Skip to the content
Choose your content
UK NI Scotland Wales

Join us Login Forum Media enquiries
Choose your content
UK NI Scotland Wales

The following blog was kindly provided for Carers Week by Alison who lives in North East Scotland and cares for her dad.


It’s over ten years since I moved back to my childhood home in Banchory in Aberdeenshire, to help care for my Dad after my Mum died.

Coming back felt weird at first. I’d left this small town aged 18 for student life in the big city and I’d spent thirty years forging my own path in various places across Scotland. Returning felt like a retrograde step.

But it didn’t take me long to realise that actually it was a good thing.

Banchory is where I have roots, connections, people who’ve known me all my life.

Out doing daily errands I bump into old school pals I grew up with and family friends who remember my Mum and know all about Dad’s head injury in a freak car accident. I talk to local GPs and community nurses who tended to Mum and Dad after the accident and understand the background to my caring situation. I know people who know people and that’s how we found our wonderful local carers, who’ve been coming to us for years and have become part of the family.

They all ask me how Dad is, how I’m getting on, tell me I’m doing a good job.

I feel seen, acknowledged, supported. It’s one of the many advantages of living in a smaller, semi-rural community.

Unfortunately, not all unpaid carers in this area are so lucky. Reliable paid carers are increasingly hard to find, especially in the more remote and scattered settlements further up the Dee valley.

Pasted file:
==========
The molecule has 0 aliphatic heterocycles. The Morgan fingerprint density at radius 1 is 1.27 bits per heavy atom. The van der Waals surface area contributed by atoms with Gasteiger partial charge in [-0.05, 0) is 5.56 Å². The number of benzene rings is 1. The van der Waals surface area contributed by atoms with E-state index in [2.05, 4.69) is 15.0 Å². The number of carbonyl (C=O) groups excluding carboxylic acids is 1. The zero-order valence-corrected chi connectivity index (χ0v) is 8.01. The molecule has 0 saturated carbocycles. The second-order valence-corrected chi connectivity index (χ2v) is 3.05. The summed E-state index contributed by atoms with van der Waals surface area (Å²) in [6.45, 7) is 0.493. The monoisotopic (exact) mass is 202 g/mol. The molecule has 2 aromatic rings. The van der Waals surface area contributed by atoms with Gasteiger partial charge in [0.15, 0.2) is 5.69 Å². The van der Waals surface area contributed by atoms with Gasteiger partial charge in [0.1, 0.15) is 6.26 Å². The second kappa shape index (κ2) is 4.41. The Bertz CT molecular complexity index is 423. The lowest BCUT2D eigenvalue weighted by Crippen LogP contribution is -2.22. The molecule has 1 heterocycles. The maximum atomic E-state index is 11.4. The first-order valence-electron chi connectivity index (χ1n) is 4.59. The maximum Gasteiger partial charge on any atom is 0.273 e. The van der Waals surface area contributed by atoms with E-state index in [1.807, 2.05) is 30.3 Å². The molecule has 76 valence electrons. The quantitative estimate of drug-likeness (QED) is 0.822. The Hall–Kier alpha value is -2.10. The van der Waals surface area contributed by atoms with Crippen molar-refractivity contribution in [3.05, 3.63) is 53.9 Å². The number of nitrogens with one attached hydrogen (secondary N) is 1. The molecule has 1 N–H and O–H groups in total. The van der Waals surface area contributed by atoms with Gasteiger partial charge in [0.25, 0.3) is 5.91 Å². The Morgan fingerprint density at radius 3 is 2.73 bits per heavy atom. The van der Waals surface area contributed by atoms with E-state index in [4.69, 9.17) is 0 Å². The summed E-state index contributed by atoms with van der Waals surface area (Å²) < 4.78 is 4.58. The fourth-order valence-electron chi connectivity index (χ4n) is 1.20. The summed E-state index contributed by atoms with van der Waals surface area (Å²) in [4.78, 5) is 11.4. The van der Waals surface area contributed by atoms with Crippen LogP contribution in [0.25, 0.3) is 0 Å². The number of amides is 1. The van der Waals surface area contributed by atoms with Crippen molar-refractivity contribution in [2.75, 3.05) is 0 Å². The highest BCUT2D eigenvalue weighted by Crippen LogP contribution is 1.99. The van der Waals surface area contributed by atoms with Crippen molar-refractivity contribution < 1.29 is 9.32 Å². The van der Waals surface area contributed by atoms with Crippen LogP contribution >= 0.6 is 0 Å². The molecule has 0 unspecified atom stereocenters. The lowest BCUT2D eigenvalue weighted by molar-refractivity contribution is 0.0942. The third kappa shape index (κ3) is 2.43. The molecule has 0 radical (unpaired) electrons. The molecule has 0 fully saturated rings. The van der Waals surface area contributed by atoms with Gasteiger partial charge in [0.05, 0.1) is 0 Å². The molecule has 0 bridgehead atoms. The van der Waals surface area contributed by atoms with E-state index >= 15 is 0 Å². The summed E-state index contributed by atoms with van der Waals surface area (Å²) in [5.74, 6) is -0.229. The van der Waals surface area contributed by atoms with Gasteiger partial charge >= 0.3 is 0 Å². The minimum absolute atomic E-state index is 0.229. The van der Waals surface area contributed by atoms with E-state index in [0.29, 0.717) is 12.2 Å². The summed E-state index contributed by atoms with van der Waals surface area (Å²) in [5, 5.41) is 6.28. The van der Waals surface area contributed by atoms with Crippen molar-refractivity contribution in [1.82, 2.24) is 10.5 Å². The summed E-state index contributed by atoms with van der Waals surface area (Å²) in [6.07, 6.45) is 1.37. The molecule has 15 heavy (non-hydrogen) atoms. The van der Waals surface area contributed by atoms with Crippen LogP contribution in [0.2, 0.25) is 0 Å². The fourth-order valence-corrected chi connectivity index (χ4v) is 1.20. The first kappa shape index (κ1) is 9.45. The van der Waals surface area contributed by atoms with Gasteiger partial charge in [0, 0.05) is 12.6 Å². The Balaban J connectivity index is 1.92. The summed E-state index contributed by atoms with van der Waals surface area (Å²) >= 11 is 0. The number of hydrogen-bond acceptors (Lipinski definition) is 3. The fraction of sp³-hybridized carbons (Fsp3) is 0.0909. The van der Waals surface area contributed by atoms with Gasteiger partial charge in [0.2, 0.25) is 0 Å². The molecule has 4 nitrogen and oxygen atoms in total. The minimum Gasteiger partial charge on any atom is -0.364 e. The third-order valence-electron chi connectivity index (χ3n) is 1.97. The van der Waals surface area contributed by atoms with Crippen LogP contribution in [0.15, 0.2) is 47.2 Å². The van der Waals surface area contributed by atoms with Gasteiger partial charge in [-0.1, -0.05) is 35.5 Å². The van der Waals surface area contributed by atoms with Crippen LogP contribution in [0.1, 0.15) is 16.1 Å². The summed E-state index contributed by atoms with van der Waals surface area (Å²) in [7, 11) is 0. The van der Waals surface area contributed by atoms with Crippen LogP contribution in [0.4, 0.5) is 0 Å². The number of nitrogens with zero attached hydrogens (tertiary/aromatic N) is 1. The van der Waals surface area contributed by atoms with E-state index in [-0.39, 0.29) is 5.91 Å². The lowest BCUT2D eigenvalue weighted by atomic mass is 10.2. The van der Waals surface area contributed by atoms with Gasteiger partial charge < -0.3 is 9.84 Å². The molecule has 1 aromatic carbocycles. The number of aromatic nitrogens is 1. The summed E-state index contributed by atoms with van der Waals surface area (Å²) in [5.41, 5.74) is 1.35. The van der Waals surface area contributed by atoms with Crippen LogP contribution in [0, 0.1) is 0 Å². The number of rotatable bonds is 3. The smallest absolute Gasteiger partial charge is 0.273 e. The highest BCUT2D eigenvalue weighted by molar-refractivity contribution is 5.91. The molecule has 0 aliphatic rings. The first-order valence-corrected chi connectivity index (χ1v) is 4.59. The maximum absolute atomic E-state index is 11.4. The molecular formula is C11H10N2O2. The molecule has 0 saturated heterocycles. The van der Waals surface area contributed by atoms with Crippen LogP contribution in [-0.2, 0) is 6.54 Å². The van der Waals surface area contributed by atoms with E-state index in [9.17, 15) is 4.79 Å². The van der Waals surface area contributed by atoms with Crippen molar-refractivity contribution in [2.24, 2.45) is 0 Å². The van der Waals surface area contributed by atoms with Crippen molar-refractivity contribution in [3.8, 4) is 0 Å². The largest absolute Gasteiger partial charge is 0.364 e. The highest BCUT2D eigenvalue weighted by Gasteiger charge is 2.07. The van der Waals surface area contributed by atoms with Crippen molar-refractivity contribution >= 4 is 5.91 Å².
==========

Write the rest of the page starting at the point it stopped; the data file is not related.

The fact that many care providers fail to adequately recompense staff for the extra costs of travelling between more remote clients doesn’t help recruitment. Add in poor transport networks, lack of local services, problems staffing rural GP surgeries and pharmacies, fewer care homes and day centres for respite and you can see why rural carers face particularly stubborn challenges.

Since Covid many organisations provide support online. I’ve made use of that to access meetings and conferences that I couldn’t attend otherwise, but online has its limitations. It’s good to get out of the house and meet a real person now and again.

Caring isn’t easy wherever you live, but sometimes policy makers forget to look beyond the bigger centres of population. As we campaign for better recognition and support, let’s not forget the carers dotted throughout our small villages, remote glens and isolated farmhouses.

We all deserve our place on the map.


Find out more about Carers Week 2024 here.

Photo of Alison and her dad.
Back to top